Future studies should focus on implementing serotonin transporter imaging as “an adjunctive tool for screening and monitoring progression” for those at risk for, or who already have Parkinson’s.

“This is one of the first studies to suggest that changes in serotonin signaling may be an early consequence of Parkinson’s,” said Beckie Port, PhD, research manager at Parkinson’s UK. “Picking up on the condition earlier and being able to monitor its progression would aid the discovery of new and better treatments that could slow the loss of brain cells in Parkinson’s.”

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Specific BDNF Mutation May Be Linked to Higher Risk of Cognitive Impairment in Parkinson’s, Study Suggests

BDNF gene mutation

One amino acid change in the brain-derived neurotrophic factor (BDNF) gene, which provides instructions for a protein important to neuronal survival, may be associated with cognitive impairment in Parkinson’s disease patients, a study has found.

The study, “BDNF Val66Met polymorphism and cognitive impairment in Parkinson’s disease—a meta-analysis,” was published in the journal Neurological Sciences.

BDNF protein is produced inside brain cells and is crucial for their function as well as supporting their growth and protecting them against premature cell death. When its coding sequence is changed, this can have a major impact on brain cell outcomes.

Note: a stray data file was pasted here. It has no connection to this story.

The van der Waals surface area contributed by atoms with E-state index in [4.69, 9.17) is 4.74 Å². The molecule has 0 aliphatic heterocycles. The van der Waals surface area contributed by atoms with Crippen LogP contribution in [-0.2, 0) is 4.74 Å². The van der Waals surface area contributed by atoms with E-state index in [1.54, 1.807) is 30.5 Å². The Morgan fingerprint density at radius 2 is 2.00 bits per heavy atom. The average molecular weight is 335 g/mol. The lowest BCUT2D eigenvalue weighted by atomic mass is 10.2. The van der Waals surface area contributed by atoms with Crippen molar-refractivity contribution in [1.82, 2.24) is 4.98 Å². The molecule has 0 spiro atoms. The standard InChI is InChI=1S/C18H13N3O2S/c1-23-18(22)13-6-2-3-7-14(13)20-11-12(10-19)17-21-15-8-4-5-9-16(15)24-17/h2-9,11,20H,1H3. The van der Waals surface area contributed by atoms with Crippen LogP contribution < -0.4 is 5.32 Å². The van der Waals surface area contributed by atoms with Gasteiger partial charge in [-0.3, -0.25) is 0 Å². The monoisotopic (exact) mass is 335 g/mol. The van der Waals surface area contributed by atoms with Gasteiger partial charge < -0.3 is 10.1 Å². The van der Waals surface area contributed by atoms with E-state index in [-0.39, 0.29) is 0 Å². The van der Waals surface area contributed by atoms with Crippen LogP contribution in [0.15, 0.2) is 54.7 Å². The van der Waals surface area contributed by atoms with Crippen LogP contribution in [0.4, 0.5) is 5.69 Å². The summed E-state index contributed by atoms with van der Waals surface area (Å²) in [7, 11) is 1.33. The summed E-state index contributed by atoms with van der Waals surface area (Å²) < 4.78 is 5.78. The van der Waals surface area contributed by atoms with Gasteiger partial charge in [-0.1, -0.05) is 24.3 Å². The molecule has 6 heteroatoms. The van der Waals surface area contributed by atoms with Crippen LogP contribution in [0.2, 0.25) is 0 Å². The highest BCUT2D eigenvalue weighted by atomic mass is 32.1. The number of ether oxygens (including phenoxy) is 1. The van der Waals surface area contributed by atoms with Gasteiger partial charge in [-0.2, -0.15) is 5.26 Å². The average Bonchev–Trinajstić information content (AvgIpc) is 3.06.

Previous studies have suggested that one specific BDNF gene mutation called Val66Met that results in the change of a valine (Val) by a methionine (Met) at position 66 — both amino acids, also known as the protein’s building blocks — could be linked to cognitive impairment in Parkinson’s disease. However, there is no consensus on the relevance of this genetic mutation on outcomes of Parkinson’s patients.

Chinese researchers searched for available literature on this matter, and analyzed pooled data from six studies involving a total of 1,467 patients with Parkinson’s disease. These studies had been carried out in Italy, Spain, Poland, Brazil, Belgrade (Serbia), and the Netherlands.

Results revealed a significant association between the Val66Met BDNF mutation and risk of Parkinson’s disease-related cognitive impairment. Patients who had two copies of the BDNF gene with methionine (mutated version) were found to have a 3.82 times higher risk of developing cognitive impairment than those who had two BDNF copies with valine (non-mutated version).

However, it’s worth mentioning that the studies in this analysis only included Caucasian study samples, so these results should not be generalized to other ethnicities.

Parkinson’s disease affects people of all races and ethnicity worldwide. Some studies indicate that neurodegenerative disorders affect more white people than any other ethnicity, but a solid conclusion cannot be drawn from available research as they tend to vary widely regarding diagnostic criteria, sample sizes, and methodology.

“Future studies should verify our findings in larger populations, particularly in other ethnicities,” the researchers wrote.